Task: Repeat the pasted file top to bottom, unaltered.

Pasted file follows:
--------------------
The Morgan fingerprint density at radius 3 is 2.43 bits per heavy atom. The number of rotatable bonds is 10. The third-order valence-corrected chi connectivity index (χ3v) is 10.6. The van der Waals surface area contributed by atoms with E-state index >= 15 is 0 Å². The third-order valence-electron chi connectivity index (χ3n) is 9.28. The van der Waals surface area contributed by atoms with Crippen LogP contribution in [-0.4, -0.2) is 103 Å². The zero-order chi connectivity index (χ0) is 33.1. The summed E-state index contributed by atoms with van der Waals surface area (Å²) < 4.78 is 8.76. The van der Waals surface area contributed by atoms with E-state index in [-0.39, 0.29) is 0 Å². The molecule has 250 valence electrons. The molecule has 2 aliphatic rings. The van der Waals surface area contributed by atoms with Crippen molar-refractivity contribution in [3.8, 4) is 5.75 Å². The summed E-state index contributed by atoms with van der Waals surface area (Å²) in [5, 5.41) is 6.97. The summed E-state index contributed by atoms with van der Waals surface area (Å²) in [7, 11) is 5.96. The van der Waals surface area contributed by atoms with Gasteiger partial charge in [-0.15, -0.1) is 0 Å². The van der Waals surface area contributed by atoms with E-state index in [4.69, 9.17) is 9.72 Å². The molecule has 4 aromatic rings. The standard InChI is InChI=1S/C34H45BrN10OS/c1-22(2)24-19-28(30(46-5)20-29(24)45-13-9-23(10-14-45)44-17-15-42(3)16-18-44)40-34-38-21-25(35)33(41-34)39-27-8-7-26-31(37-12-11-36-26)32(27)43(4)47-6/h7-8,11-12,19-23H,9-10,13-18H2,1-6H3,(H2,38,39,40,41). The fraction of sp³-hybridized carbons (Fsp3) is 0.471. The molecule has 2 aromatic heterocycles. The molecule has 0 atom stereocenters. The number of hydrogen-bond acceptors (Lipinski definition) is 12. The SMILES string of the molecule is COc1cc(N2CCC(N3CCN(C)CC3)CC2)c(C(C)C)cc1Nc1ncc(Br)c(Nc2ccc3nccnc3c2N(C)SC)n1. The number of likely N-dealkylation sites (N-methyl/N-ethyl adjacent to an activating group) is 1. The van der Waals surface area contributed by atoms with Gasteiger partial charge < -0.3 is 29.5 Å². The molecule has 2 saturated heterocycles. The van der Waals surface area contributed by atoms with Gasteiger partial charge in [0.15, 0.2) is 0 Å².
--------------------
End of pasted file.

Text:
The Morgan fingerprint density at radius 3 is 2.43 bits per heavy atom. The number of rotatable bonds is 10. The third-order valence-corrected chi connectivity index (χ3v) is 10.6. The van der Waals surface area contributed by atoms with E-state index >= 15 is 0 Å². The third-order valence-electron chi connectivity index (χ3n) is 9.28. The van der Waals surface area contributed by atoms with Crippen LogP contribution in [-0.4, -0.2) is 103 Å². The zero-order chi connectivity index (χ0) is 33.1. The summed E-state index contributed by atoms with van der Waals surface area (Å²) < 4.78 is 8.76. The van der Waals surface area contributed by atoms with E-state index in [-0.39, 0.29) is 0 Å². The molecule has 250 valence electrons. The molecule has 2 aliphatic rings. The van der Waals surface area contributed by atoms with Crippen molar-refractivity contribution in [3.8, 4) is 5.75 Å². The summed E-state index contributed by atoms with van der Waals surface area (Å²) in [5, 5.41) is 6.97. The summed E-state index contributed by atoms with van der Waals surface area (Å²) in [7, 11) is 5.96. The van der Waals surface area contributed by atoms with Gasteiger partial charge in [-0.15, -0.1) is 0 Å². The van der Waals surface area contributed by atoms with E-state index in [4.69, 9.17) is 9.72 Å². The molecule has 4 aromatic rings. The standard InChI is InChI=1S/C34H45BrN10OS/c1-22(2)24-19-28(30(46-5)20-29(24)45-13-9-23(10-14-45)44-17-15-42(3)16-18-44)40-34-38-21-25(35)33(41-34)39-27-8-7-26-31(37-12-11-36-26)32(27)43(4)47-6/h7-8,11-12,19-23H,9-10,13-18H2,1-6H3,(H2,38,39,40,41). The fraction of sp³-hybridized carbons (Fsp3) is 0.471. The molecule has 2 aromatic heterocycles. The molecule has 0 atom stereocenters. The number of hydrogen-bond acceptors (Lipinski definition) is 12. The SMILES string of the molecule is COc1cc(N2CCC(N3CCN(C)CC3)CC2)c(C(C)C)cc1Nc1ncc(Br)c(Nc2ccc3nccnc3c2N(C)SC)n1. The number of likely N-dealkylation sites (N-methyl/N-ethyl adjacent to an activating group) is 1. The van der Waals surface area contributed by atoms with Gasteiger partial charge < -0.3 is 29.5 Å². The molecule has 2 saturated heterocycles. The van der Waals surface area contributed by atoms with Gasteiger partial charge in [0.15, 0.2) is 0 Å².